Appellate Judge Mac McEntire needs a stronger detergent to get out those pesky ectoplasm stains.
Our review of The Haunting In Connecticut (Blu-Ray), published July 14th, 2009, is also available.
It was a bright day in the middle of the night,
The Haunting in Connecticut is another entry in the "supernatural thriller that's based on a true story" genre. Does the reality of the situation make it more exciting, in a "this could happen to you" type of way, or does it hurt the movie, in that the creators are tethered to the real story and not able to go for broke for real horror movie craziness?
Facts of the Case
Teenager Matt Campbell (Kyle Gallner, Smallville) has cancer, and doesn't have long to live. To be closer to a specialty hospital, he moves to Connecticut with his mother Sara (Virginia Madsen, Sideways), his cousin Wendy (Amanda Crew, Sex Drive), and two younger siblings. Matt's hard-drinking dad Peter (Martin Donovan, Weeds) shows up from time to time as well.
There's something not quite right about the family's new home. They're told it "has a history." Creepy old photos have been left behind by previous owners, and there's a big, ominous black door that won't open in the basement. Matt soon starts having dark and frightening visions, and he and Wendy believe they're not alone in the house. With the help of a quirky reverend (Elias Koteas, Teenage Mutant Ninja Turtles), Matt and his family explore the horrors of the house's past, and, hopefully, find some way to quiet the spirits who just won't leave them alone.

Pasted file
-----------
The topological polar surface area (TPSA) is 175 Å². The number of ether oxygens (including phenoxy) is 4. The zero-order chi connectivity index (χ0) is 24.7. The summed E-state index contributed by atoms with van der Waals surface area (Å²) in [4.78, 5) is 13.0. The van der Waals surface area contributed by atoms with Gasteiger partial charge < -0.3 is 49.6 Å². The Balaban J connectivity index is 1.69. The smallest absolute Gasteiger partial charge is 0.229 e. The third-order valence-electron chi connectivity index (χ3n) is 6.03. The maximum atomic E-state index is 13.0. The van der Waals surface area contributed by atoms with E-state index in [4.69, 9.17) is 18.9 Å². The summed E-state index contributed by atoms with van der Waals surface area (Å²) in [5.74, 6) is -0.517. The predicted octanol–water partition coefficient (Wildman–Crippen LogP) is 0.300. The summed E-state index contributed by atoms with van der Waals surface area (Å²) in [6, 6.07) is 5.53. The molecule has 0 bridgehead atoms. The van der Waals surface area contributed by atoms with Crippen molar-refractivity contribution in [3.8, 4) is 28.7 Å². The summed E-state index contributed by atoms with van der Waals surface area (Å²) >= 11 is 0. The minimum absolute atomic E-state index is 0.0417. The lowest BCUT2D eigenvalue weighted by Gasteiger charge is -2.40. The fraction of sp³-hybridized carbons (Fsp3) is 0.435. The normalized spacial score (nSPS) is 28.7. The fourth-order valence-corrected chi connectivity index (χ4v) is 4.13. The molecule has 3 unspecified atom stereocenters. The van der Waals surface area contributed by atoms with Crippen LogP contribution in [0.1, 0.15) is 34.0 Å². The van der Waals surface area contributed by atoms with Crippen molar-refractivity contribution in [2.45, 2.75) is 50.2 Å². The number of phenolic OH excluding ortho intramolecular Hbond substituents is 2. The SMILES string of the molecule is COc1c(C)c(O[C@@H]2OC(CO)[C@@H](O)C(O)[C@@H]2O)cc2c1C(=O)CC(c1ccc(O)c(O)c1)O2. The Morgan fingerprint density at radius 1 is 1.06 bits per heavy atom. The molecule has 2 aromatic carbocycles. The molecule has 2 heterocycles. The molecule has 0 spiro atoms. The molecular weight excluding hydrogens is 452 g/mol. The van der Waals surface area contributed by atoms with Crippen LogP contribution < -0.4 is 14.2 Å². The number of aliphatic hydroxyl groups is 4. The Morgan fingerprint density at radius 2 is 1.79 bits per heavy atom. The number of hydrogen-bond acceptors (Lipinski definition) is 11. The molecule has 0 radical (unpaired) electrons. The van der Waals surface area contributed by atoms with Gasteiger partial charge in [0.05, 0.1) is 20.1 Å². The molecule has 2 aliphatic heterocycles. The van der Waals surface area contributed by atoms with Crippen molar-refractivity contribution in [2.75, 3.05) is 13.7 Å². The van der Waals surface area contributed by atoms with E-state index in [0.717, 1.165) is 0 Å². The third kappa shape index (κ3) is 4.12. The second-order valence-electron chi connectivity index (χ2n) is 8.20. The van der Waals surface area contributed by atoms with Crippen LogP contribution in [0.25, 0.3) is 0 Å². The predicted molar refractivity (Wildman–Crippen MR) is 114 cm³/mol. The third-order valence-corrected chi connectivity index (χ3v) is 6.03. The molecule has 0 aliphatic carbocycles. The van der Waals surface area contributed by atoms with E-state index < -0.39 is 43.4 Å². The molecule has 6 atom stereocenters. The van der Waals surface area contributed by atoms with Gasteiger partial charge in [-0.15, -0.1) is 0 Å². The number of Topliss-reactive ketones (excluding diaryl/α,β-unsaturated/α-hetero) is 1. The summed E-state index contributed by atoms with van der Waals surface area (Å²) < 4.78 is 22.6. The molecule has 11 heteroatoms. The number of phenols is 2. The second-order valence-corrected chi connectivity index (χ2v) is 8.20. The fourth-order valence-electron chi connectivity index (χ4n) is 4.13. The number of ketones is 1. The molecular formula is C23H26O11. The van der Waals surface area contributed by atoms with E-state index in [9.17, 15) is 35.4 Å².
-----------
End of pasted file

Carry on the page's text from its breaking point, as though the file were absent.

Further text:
I understand that the whole "based on true events" thing is intended as a hook to draw in audiences, but I can't help but think that it might actually harm the movie. Instead of getting caught up in the characters and the suspense, I kept questioning the truth of these "true events." For everything that happened, I mentally stopped and asked, "Did this really happen?" That continually took me out of the movie.
I know, I know, it's just a movie, and every movie based on a true story is going to take dramatic license in order both to streamline events into two hours and also to create the crowd-satisfying big moments. There are a lot of big moments in The Haunting in Connecticut. The big special effects set piece, which you can see in the trailer and on the DVD cover art, is the séance, in which the ectoplasm flows freely. There are also mutilated dead bodies walking around, slimy stuff found beneath floorboards, and Fredric Wertham's "injury to the eye motif." Creepy, slimy, spooky stuff all around. This is why those who like haunted house movies like haunted house movies.
Is it scary? Well, that's subjective, of course. The movie alternates between atmospheric scares, through the use of shadows and eerie sound effects, and jump scares, with something popping up out of nowhere with an accompanying musical sting. I'll admit that one jump scare did catch me by surprise and grayed a few hairs, but there are so many you get kind of used to them after a while. Much better is the use of sound, hinting all kinds of evil activity in the shadows, just beyond where we can see.